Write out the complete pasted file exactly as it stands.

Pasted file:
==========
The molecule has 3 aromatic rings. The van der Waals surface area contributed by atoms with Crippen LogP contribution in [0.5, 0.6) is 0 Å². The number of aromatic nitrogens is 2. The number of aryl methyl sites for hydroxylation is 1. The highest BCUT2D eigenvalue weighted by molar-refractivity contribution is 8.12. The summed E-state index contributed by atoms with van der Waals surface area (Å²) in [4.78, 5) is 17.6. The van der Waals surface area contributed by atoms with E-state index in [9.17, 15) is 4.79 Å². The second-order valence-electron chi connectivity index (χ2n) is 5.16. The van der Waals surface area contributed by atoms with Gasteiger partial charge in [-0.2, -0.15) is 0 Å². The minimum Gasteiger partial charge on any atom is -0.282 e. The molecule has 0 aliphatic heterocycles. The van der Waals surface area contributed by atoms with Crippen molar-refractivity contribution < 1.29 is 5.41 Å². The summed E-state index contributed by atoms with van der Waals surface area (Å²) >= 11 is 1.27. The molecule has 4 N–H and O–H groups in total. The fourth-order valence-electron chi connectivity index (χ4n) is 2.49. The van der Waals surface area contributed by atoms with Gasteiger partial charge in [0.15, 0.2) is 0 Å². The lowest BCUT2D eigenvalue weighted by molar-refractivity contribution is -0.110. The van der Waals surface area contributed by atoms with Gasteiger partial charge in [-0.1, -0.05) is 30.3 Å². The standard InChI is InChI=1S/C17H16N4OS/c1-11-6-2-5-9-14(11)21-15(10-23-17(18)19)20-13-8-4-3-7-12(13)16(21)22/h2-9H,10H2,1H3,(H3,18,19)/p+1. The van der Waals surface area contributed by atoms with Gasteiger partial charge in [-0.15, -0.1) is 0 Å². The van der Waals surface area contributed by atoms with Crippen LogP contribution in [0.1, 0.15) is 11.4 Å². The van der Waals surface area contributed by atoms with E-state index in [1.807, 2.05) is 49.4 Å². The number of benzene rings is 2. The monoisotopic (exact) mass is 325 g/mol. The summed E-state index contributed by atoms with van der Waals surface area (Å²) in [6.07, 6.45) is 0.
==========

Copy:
The molecule has 3 aromatic rings. The van der Waals surface area contributed by atoms with Crippen LogP contribution in [0.5, 0.6) is 0 Å². The number of aromatic nitrogens is 2. The number of aryl methyl sites for hydroxylation is 1. The highest BCUT2D eigenvalue weighted by molar-refractivity contribution is 8.12. The summed E-state index contributed by atoms with van der Waals surface area (Å²) in [4.78, 5) is 17.6. The van der Waals surface area contributed by atoms with E-state index in [9.17, 15) is 4.79 Å². The second-order valence-electron chi connectivity index (χ2n) is 5.16. The van der Waals surface area contributed by atoms with Gasteiger partial charge in [-0.2, -0.15) is 0 Å². The minimum Gasteiger partial charge on any atom is -0.282 e. The molecule has 0 aliphatic heterocycles. The van der Waals surface area contributed by atoms with Crippen molar-refractivity contribution < 1.29 is 5.41 Å². The summed E-state index contributed by atoms with van der Waals surface area (Å²) >= 11 is 1.27. The molecule has 4 N–H and O–H groups in total. The fourth-order valence-electron chi connectivity index (χ4n) is 2.49. The van der Waals surface area contributed by atoms with Gasteiger partial charge in [0.15, 0.2) is 0 Å². The lowest BCUT2D eigenvalue weighted by molar-refractivity contribution is -0.110. The van der Waals surface area contributed by atoms with Gasteiger partial charge in [-0.1, -0.05) is 30.3 Å². The standard InChI is InChI=1S/C17H16N4OS/c1-11-6-2-5-9-14(11)21-15(10-23-17(18)19)20-13-8-4-3-7-12(13)16(21)22/h2-9H,10H2,1H3,(H3,18,19)/p+1. The van der Waals surface area contributed by atoms with Gasteiger partial charge in [-0.15, -0.1) is 0 Å². The van der Waals surface area contributed by atoms with Crippen LogP contribution in [0.1, 0.15) is 11.4 Å². The van der Waals surface area contributed by atoms with E-state index in [1.807, 2.05) is 49.4 Å². The number of benzene rings is 2. The monoisotopic (exact) mass is 325 g/mol. The summed E-state index contributed by atoms with van der Waals surface area (Å²) in [6.07, 6.45) is 0.